Canada’s defence minister isn’t saying whether the federal government’s Indo-Pacific strategy could be reassessed in light of heightened tensions with India over allegations that Indian government agents may be linked to the murder of a Sikh activist on Canadian soil.
The allegations raised publicly by Prime Minister Justin Trudeau last week have sparked a diplomatic row with India, which is considered a critical strategic partner in the Indo-Pacific for Western countries like Canada who are seeking to counter China’s rise.
Canada had been seeking deeper trade, defence and immigration ties with India before the “credible intelligence,” as Trudeau called it, was first raised with Canadian officials.
Yet Defence Minister Bill Blair, speaking to Mercedes Stephenson in an interview that aired Sunday on The West Block, suggested Canada will continue to pursue those partnerships while the investigation into allegations continues, calling the relationship with India “important.”
“We understand that this can be, and has proven to be, a challenging issue with respect to our relationship with India,” he said.
“But at the same time, we have a responsibility to defend the law, defend our citizens, and at the same time make sure that we conduct a thorough investigation and get to the truth.”
If the allegations are proven true, Blair said “there is a very significant concern that Canada will have with respect to the violation of our sovereignty in the murder of a Canadian citizen on Canadian soil.”
Blair said the Indo-Pacific strategy was still an critical one for Canada, and has led to an increased military presence in the region and commitments for further patrol capabilities.
The strategy commits $492.9 million over five years toward those military priorities, out of a total of nearly $2.3 billion over the same period.
Canada last week also committed another $650 million in military aid to Ukraine over the next three years, which will include 50 new armoured vehicles that are to be built in London, Ont. The announcement, timed with Ukrainian President Volodymyr Zelenskyy’s visit to Canada on Friday, brings Canada’s total pledged military aid to the war-torn nation to $2.4 billion and total aid to more than $8 billion.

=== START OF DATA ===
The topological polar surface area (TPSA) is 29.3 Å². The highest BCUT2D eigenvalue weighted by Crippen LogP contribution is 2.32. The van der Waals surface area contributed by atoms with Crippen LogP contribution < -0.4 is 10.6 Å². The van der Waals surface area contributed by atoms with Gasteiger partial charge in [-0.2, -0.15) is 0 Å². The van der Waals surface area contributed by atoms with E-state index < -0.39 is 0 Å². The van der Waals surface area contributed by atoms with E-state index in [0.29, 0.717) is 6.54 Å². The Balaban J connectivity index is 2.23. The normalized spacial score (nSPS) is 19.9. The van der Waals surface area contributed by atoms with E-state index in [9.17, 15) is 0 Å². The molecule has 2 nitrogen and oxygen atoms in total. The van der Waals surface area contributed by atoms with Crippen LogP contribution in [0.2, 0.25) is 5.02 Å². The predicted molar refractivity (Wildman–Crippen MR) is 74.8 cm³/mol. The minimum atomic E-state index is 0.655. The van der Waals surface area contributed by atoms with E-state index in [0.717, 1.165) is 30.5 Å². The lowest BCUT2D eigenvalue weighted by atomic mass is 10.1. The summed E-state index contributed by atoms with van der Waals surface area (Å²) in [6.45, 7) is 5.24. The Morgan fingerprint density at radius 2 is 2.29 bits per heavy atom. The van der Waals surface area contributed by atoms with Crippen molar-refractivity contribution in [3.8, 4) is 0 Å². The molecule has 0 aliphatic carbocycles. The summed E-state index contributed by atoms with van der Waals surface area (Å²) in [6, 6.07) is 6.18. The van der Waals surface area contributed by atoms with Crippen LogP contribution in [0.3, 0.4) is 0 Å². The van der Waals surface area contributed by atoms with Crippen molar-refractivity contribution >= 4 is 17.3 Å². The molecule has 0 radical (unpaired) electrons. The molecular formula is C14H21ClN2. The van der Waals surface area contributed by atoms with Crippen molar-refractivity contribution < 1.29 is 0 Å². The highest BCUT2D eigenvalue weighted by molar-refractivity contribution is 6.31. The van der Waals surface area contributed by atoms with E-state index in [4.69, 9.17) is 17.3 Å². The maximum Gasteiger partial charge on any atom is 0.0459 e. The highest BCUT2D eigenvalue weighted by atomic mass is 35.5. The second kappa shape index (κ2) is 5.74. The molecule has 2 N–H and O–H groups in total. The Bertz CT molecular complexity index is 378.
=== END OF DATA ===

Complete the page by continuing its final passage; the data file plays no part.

The funding comes as Canada’s military continues to face a recruiting shortage and delays in procuring new equipment to replace aging naval and air fleets.
Blair said he will work to ensure money flows back into the Canadian military as aid continues to be sent abroad to Ukraine.
“I know some of the challenges that the Canadian Armed Forces is having with respect to people, with respect to the platforms that they work on and the equipment that they need,” he said.
“I am absolutely committed to working with them and to ensure that we give the Canadian Armed Forces the people, the tools and the support that they need to do the important job of defending Canada’s interests at home and abroad and upholding our responsibilities.”
Concerns about domestic military spending were fuelled further by a memo this month from Bill Matthews, the deputy minister of national defence, and Chief of the Defence Staff Gen. Wayne Eyre titled “Reductions to Defence Spending,” which alerted members to work underway to find “efficiencies” in the defence operating budget.
The memo stresses expenditure reviews and eventual reductions are “not about doing more with less or arbitrary cost-cutting,” but will ensure money is directed toward “top defence and government priorities.”
Blair would not directly promise that there won’t be budget cuts within his department, only saying the reviews were aligned with a whole-of-government approach to reduce wasteful spending.
“It’s our responsibility to Canadians to make sure that we’re spending their tax dollars as efficiently as possible,” he said.
He said his top priority since assuming the defence minister’s position in July is to address the personnel shortage in the military.
“Our obligations to NATO, to the Indo-Pacific and right at home is critically important to Canadians,” he said.
“I have to make sure that the Canadian Armed Forces have the people and the resources they need to do the important job that we ask of them at home and abroad.”
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